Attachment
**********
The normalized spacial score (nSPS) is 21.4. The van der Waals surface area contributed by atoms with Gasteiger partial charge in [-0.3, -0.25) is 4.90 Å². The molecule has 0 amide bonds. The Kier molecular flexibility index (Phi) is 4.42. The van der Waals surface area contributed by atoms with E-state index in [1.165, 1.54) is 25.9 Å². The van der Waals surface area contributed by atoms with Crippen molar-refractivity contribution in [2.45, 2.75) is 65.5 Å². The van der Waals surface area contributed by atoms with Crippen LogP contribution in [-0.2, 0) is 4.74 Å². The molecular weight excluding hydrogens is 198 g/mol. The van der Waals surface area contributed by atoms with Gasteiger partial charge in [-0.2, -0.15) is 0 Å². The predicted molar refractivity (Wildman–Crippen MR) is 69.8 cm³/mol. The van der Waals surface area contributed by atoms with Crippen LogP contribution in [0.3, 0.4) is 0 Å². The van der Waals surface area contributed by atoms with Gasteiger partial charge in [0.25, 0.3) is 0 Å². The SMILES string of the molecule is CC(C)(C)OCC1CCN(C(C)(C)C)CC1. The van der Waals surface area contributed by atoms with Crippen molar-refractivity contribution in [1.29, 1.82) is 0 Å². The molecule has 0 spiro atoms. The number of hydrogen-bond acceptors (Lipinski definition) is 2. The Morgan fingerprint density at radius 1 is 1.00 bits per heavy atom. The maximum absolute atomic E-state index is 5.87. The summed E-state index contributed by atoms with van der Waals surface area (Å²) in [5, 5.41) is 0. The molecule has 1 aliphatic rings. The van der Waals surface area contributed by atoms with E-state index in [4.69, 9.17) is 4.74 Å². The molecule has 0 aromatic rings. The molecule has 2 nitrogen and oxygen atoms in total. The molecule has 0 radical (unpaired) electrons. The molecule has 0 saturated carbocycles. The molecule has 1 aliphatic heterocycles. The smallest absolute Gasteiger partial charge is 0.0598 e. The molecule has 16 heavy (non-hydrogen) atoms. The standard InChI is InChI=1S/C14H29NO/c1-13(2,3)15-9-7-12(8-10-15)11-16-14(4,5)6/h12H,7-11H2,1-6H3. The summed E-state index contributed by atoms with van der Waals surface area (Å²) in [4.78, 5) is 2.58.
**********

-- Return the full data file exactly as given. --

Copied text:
The normalized spacial score (nSPS) is 21.4. The van der Waals surface area contributed by atoms with Gasteiger partial charge in [-0.3, -0.25) is 4.90 Å². The molecule has 0 amide bonds. The Kier molecular flexibility index (Phi) is 4.42. The van der Waals surface area contributed by atoms with E-state index in [1.165, 1.54) is 25.9 Å². The van der Waals surface area contributed by atoms with Crippen molar-refractivity contribution in [2.45, 2.75) is 65.5 Å². The van der Waals surface area contributed by atoms with Crippen LogP contribution in [-0.2, 0) is 4.74 Å². The molecular weight excluding hydrogens is 198 g/mol. The van der Waals surface area contributed by atoms with Gasteiger partial charge in [-0.2, -0.15) is 0 Å². The predicted molar refractivity (Wildman–Crippen MR) is 69.8 cm³/mol. The van der Waals surface area contributed by atoms with Crippen LogP contribution in [0.3, 0.4) is 0 Å². The van der Waals surface area contributed by atoms with Gasteiger partial charge in [0.25, 0.3) is 0 Å². The SMILES string of the molecule is CC(C)(C)OCC1CCN(C(C)(C)C)CC1. The van der Waals surface area contributed by atoms with Crippen molar-refractivity contribution in [1.29, 1.82) is 0 Å². The molecule has 0 spiro atoms. The number of hydrogen-bond acceptors (Lipinski definition) is 2. The Morgan fingerprint density at radius 1 is 1.00 bits per heavy atom. The maximum absolute atomic E-state index is 5.87. The summed E-state index contributed by atoms with van der Waals surface area (Å²) in [5, 5.41) is 0. The molecule has 1 aliphatic rings. The van der Waals surface area contributed by atoms with E-state index in [4.69, 9.17) is 4.74 Å². The molecule has 0 aromatic rings. The molecule has 2 nitrogen and oxygen atoms in total. The molecule has 0 radical (unpaired) electrons. The molecule has 0 saturated carbocycles. The molecule has 1 aliphatic heterocycles. The smallest absolute Gasteiger partial charge is 0.0598 e. The molecule has 16 heavy (non-hydrogen) atoms. The standard InChI is InChI=1S/C14H29NO/c1-13(2,3)15-9-7-12(8-10-15)11-16-14(4,5)6/h12H,7-11H2,1-6H3. The summed E-state index contributed by atoms with van der Waals surface area (Å²) in [4.78, 5) is 2.58.